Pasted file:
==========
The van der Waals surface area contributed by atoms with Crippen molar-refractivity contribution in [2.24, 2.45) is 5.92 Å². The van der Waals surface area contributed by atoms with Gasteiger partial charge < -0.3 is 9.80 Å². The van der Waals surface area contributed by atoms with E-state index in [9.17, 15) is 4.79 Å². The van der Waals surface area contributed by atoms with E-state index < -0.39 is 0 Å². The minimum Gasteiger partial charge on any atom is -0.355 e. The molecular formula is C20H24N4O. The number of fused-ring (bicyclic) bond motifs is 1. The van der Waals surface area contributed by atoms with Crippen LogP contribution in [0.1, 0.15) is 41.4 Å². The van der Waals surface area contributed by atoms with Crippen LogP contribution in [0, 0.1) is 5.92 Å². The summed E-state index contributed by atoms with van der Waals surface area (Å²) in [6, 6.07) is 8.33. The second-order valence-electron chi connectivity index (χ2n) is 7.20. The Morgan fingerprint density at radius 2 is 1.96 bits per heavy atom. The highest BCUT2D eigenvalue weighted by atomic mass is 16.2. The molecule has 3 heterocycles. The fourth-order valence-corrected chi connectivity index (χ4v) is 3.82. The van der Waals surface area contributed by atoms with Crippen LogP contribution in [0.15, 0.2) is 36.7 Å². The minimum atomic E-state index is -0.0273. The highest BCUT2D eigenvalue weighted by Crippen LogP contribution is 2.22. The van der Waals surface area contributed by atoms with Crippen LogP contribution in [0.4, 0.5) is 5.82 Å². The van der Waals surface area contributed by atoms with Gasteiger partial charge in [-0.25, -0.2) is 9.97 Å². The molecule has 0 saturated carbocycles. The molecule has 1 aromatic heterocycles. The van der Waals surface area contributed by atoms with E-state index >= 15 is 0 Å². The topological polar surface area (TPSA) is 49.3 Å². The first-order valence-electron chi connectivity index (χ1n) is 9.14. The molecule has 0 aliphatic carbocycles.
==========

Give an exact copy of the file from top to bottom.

The van der Waals surface area contributed by atoms with Crippen molar-refractivity contribution in [2.24, 2.45) is 5.92 Å². The van der Waals surface area contributed by atoms with Gasteiger partial charge < -0.3 is 9.80 Å². The van der Waals surface area contributed by atoms with E-state index in [9.17, 15) is 4.79 Å². The van der Waals surface area contributed by atoms with E-state index < -0.39 is 0 Å². The minimum Gasteiger partial charge on any atom is -0.355 e. The molecular formula is C20H24N4O. The number of fused-ring (bicyclic) bond motifs is 1. The van der Waals surface area contributed by atoms with Crippen LogP contribution in [0.1, 0.15) is 41.4 Å². The van der Waals surface area contributed by atoms with Crippen LogP contribution in [0, 0.1) is 5.92 Å². The summed E-state index contributed by atoms with van der Waals surface area (Å²) in [6, 6.07) is 8.33. The second-order valence-electron chi connectivity index (χ2n) is 7.20. The Morgan fingerprint density at radius 2 is 1.96 bits per heavy atom. The highest BCUT2D eigenvalue weighted by atomic mass is 16.2. The molecule has 3 heterocycles. The fourth-order valence-corrected chi connectivity index (χ4v) is 3.82. The van der Waals surface area contributed by atoms with Crippen LogP contribution in [0.15, 0.2) is 36.7 Å². The minimum atomic E-state index is -0.0273. The highest BCUT2D eigenvalue weighted by Crippen LogP contribution is 2.22. The van der Waals surface area contributed by atoms with Crippen LogP contribution in [0.4, 0.5) is 5.82 Å². The van der Waals surface area contributed by atoms with Gasteiger partial charge in [-0.25, -0.2) is 9.97 Å². The molecule has 0 saturated carbocycles. The molecule has 1 aromatic heterocycles. The van der Waals surface area contributed by atoms with E-state index >= 15 is 0 Å². The topological polar surface area (TPSA) is 49.3 Å². The first-order valence-electron chi connectivity index (χ1n) is 9.14. The molecule has 0 aliphatic carbocycles.